Teachinglearningbased optimization (TLBO) algorithm is a teachinglearning inspired algorithm proposed by Rao et al., which is based on the effect of influence of a teacher on the output of learners in a class [9, 10]. The TLBO is free from parameters and has been compared with other wellknown optimization algorithms such as PSO [11]. The results show better performance of TLBO over other methods. Applications of this algorithm have also been widely tested in different optimization fields; for example, Toĝan [12] employed the TLBO algorithm in the discrete optimization of planar steel frames and found that TLBO is a more powerful optimization method than other algorithms like Genetic Algorithm (GA), ACO, and Harmony Search (HS). Amiri [13] similarly applied TLBO to solve clustering problems and verified the robustness and flexibility of this method. However, simulation results from Huang et al. showed that TLBO could not obtain satisfactory results for several difficult benchmark problems which have complex landscapes and was prone to becoming trapped in locally optimal solutions [14]. To overcome this technical barrier, Rao and Patel modified many aspects of the basic TLBO such as incorporating an elitism strategy in it, using adaptive teaching factor and multiteacher approaches to improve its performance [15]. Based on some insight into the structure of TLBO, we also found that it lacks diversification because it only calculates the mean value of the population and searches between two randomly chosen individual solutions in the search iterations.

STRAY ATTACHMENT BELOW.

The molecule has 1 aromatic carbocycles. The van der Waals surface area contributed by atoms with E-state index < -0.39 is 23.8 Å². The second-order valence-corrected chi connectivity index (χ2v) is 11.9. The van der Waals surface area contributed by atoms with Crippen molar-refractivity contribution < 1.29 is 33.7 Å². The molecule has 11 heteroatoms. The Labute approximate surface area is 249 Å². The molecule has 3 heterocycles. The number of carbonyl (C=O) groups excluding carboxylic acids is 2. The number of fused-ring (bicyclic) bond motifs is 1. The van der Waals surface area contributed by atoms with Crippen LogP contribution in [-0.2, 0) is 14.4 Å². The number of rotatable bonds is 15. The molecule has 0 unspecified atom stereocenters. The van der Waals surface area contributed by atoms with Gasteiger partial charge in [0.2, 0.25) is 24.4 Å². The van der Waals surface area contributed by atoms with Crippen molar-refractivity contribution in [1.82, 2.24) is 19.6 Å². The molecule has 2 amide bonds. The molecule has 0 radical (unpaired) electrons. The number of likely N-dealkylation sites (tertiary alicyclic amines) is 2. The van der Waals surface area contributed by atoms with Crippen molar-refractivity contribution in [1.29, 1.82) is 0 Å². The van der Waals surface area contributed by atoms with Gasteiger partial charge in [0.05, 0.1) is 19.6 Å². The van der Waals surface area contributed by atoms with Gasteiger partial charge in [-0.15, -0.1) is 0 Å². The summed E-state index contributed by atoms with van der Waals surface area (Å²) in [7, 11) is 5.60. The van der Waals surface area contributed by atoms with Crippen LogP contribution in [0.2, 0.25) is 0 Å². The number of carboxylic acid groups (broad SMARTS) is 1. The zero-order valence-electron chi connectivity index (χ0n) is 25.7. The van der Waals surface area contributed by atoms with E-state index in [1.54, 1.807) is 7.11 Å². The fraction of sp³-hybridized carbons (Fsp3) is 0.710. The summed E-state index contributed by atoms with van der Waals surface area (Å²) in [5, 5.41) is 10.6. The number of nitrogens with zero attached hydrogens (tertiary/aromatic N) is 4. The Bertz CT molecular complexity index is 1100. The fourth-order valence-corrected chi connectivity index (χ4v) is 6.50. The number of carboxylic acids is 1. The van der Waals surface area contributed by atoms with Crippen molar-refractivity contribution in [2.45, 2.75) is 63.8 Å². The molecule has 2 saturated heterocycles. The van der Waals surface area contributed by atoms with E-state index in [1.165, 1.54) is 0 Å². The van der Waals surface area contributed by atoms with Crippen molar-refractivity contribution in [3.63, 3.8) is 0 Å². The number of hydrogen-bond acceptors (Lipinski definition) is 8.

Chaos is a universal phenomenon of nonlinear dynamic systems, which has been extensively studied since Lorent [16] discovered the authoritative chaotic attractor in 1963. Chaos is a bounded unstable dynamic behavior that exhibits sensitive dependence on initial conditions and includes infinite unstable periodic motions. Although it appears to be stochastic, it occurs in a deterministic nonlinear system under deterministic conditions [17]. Due to its properties, chaos has been applied to many kinds of areas of optimization computation [18, 19]. Zuo and Fan [20] proposed the chaos search immune algorithm and applied it to neurofuzzy controller design. Alatas et al. used the chaotic search to improve the performance of PSO algorithms [21] and proposed chaotic bee colony algorithms [22]. Chuang et al. [23] proposed chaotic catfish PSO.